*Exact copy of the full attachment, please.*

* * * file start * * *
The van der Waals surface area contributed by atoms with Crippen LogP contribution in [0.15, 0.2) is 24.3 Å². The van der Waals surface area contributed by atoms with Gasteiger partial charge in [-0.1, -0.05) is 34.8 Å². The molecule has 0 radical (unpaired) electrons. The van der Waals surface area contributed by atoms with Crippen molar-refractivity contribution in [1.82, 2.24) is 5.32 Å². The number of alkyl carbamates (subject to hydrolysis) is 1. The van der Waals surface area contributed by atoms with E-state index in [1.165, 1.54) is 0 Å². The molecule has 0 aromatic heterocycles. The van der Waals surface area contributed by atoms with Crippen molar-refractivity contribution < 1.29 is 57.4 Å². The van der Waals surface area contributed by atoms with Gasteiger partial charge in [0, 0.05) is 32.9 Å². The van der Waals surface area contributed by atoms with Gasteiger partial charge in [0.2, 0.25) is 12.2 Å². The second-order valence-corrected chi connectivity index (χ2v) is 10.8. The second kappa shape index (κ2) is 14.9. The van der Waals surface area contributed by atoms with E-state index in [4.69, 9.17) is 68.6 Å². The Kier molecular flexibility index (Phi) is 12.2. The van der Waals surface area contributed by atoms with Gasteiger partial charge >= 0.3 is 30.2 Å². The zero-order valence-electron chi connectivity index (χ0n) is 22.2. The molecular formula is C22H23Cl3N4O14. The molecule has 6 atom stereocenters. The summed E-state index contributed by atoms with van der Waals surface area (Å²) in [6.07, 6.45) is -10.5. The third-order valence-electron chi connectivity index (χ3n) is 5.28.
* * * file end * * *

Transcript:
The van der Waals surface area contributed by atoms with Crippen LogP contribution in [0.15, 0.2) is 24.3 Å². The van der Waals surface area contributed by atoms with Gasteiger partial charge in [-0.1, -0.05) is 34.8 Å². The molecule has 0 radical (unpaired) electrons. The van der Waals surface area contributed by atoms with Crippen molar-refractivity contribution in [1.82, 2.24) is 5.32 Å². The number of alkyl carbamates (subject to hydrolysis) is 1. The van der Waals surface area contributed by atoms with E-state index in [1.165, 1.54) is 0 Å². The molecule has 0 aromatic heterocycles. The van der Waals surface area contributed by atoms with Crippen molar-refractivity contribution < 1.29 is 57.4 Å². The van der Waals surface area contributed by atoms with Gasteiger partial charge in [0, 0.05) is 32.9 Å². The van der Waals surface area contributed by atoms with Gasteiger partial charge in [0.2, 0.25) is 12.2 Å². The second-order valence-corrected chi connectivity index (χ2v) is 10.8. The second kappa shape index (κ2) is 14.9. The van der Waals surface area contributed by atoms with E-state index in [4.69, 9.17) is 68.6 Å². The Kier molecular flexibility index (Phi) is 12.2. The van der Waals surface area contributed by atoms with Gasteiger partial charge >= 0.3 is 30.2 Å². The zero-order valence-electron chi connectivity index (χ0n) is 22.2. The molecular formula is C22H23Cl3N4O14. The molecule has 6 atom stereocenters. The summed E-state index contributed by atoms with van der Waals surface area (Å²) in [6.07, 6.45) is -10.5. The third-order valence-electron chi connectivity index (χ3n) is 5.28.